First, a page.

Let’s say you’re visiting an old friend at a beach.
It’s October, and excluding the standard update,
your friend knows nothing about your life
(this is your vacation). Let’s say beachcombers,
wearing light jackets and shorts, are watching you:
wading at first, you let the cold
water splash, holding your skirt
higher. At the next wave, you duck under.
Visible now: the bra beneath your shirt.
You are the picture of willingness to brave
change, the temperature that shocks. Another wave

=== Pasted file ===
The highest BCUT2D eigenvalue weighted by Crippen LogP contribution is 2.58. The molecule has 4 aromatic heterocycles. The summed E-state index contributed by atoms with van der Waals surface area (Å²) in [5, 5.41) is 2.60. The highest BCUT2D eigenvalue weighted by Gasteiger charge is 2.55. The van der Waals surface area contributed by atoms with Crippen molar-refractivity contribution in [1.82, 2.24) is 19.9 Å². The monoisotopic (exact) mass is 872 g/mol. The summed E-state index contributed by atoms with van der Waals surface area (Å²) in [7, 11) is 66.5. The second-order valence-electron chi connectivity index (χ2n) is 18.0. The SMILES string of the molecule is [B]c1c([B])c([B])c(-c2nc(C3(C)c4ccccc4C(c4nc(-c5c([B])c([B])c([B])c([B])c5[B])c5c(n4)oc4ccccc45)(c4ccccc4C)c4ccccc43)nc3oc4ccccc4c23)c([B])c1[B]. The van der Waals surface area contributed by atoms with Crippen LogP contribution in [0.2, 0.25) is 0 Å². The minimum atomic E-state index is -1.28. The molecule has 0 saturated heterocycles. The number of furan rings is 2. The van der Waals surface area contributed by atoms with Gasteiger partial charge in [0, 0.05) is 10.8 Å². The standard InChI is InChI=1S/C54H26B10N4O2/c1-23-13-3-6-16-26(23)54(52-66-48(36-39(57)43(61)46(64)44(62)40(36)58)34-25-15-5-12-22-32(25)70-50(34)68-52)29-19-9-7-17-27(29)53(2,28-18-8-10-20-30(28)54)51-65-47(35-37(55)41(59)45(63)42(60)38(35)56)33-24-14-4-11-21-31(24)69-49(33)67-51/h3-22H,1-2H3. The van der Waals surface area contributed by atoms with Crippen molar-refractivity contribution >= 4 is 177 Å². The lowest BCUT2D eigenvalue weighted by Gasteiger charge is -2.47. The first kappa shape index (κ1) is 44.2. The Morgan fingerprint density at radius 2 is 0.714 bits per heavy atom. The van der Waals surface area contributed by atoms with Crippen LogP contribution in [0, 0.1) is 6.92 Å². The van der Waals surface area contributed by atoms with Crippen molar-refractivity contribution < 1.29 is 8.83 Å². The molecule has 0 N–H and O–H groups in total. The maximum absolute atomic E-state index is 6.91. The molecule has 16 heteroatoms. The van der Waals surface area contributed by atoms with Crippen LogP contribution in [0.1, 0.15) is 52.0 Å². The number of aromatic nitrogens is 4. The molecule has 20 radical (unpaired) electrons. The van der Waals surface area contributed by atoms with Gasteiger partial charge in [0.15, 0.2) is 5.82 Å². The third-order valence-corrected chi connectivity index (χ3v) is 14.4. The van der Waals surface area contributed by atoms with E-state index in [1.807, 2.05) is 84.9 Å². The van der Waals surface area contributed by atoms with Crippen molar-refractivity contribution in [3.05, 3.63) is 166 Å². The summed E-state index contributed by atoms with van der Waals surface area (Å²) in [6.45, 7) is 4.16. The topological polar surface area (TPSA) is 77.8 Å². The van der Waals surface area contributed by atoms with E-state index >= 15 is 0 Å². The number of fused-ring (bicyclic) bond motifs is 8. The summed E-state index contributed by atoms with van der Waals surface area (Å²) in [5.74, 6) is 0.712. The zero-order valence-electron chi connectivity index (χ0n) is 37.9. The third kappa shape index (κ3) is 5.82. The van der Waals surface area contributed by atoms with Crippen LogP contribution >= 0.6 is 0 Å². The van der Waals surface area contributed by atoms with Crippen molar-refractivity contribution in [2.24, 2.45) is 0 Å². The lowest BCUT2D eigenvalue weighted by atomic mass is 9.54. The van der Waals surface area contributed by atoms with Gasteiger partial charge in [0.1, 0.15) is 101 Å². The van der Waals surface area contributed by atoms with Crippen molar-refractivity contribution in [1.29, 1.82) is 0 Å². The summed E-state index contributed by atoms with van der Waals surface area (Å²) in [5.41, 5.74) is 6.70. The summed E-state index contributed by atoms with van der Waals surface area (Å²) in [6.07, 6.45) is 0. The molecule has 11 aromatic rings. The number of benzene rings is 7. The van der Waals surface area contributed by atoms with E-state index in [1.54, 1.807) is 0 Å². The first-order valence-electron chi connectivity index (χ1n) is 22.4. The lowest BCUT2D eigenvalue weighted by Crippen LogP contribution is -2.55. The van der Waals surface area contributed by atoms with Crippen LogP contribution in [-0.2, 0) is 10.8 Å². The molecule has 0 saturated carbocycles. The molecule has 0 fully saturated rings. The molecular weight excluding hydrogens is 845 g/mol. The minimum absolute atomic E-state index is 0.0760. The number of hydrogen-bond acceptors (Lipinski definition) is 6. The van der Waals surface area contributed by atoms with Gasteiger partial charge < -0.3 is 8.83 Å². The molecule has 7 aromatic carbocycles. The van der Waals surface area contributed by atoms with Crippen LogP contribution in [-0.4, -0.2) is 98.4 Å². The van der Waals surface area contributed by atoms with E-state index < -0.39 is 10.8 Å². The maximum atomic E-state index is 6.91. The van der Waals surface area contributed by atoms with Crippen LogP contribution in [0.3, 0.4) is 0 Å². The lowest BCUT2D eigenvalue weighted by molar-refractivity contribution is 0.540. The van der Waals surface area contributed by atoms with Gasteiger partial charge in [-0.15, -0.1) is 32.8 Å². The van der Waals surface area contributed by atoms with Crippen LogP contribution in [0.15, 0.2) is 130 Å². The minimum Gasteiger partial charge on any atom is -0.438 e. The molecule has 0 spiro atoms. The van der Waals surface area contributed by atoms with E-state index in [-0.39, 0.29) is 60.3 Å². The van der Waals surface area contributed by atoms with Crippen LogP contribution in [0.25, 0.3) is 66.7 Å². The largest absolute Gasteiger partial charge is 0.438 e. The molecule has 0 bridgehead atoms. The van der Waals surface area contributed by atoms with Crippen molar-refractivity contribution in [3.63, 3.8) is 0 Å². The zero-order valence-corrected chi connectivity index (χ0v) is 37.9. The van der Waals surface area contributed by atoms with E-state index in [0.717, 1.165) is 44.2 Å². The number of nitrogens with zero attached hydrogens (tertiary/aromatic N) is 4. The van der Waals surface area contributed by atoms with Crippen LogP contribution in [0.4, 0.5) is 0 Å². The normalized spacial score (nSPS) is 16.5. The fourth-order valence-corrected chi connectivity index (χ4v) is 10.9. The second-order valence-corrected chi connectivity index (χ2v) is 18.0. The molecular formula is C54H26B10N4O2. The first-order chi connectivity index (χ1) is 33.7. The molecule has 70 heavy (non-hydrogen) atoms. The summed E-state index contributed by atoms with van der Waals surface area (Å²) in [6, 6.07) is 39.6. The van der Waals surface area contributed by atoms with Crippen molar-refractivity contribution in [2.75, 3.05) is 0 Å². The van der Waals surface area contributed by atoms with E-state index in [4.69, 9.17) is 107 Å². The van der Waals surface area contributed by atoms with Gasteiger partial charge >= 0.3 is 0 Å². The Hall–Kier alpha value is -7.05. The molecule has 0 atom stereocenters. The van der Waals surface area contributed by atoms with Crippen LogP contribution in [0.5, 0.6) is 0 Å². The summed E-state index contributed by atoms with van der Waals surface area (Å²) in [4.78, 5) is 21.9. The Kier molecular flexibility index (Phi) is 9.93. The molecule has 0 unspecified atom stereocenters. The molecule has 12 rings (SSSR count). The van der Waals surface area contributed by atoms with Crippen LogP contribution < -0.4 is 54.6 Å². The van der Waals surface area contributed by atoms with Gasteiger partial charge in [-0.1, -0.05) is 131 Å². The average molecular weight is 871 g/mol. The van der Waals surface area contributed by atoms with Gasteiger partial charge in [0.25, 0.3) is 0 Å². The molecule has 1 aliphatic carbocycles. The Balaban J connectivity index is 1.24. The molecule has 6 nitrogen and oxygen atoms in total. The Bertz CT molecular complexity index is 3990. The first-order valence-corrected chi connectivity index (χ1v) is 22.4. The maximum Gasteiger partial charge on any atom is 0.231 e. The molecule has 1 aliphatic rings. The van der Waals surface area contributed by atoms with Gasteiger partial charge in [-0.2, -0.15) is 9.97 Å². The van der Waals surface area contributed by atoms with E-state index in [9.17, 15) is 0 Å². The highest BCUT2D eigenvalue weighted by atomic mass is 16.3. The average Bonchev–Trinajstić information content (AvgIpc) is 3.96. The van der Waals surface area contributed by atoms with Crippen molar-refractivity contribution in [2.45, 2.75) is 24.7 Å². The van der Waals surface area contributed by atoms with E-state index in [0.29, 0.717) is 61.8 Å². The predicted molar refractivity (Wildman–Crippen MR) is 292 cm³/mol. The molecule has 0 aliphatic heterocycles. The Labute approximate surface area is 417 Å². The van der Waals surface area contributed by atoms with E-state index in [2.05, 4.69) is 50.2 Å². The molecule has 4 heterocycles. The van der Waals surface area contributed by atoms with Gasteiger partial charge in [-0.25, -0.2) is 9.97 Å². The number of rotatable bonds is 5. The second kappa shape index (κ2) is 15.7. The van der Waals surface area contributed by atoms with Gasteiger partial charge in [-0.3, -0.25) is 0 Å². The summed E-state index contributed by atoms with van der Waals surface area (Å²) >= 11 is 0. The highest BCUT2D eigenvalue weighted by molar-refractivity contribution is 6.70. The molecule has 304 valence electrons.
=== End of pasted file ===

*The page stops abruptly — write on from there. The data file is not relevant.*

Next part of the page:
hits. You are inside, where drowning is possible,
the gray sea crashing around you,
fish you can’t see brushing your legs
(nobody’s the wiser). From the shore,
you hear your friend’s daughters
shouting your name like the name of a new crush.
Everybody likes the person who just heads in.
Let’s say they’re cheering as you exit the surf
still too far away for them to see
you shivering in the wind-chilled weight of your clothes.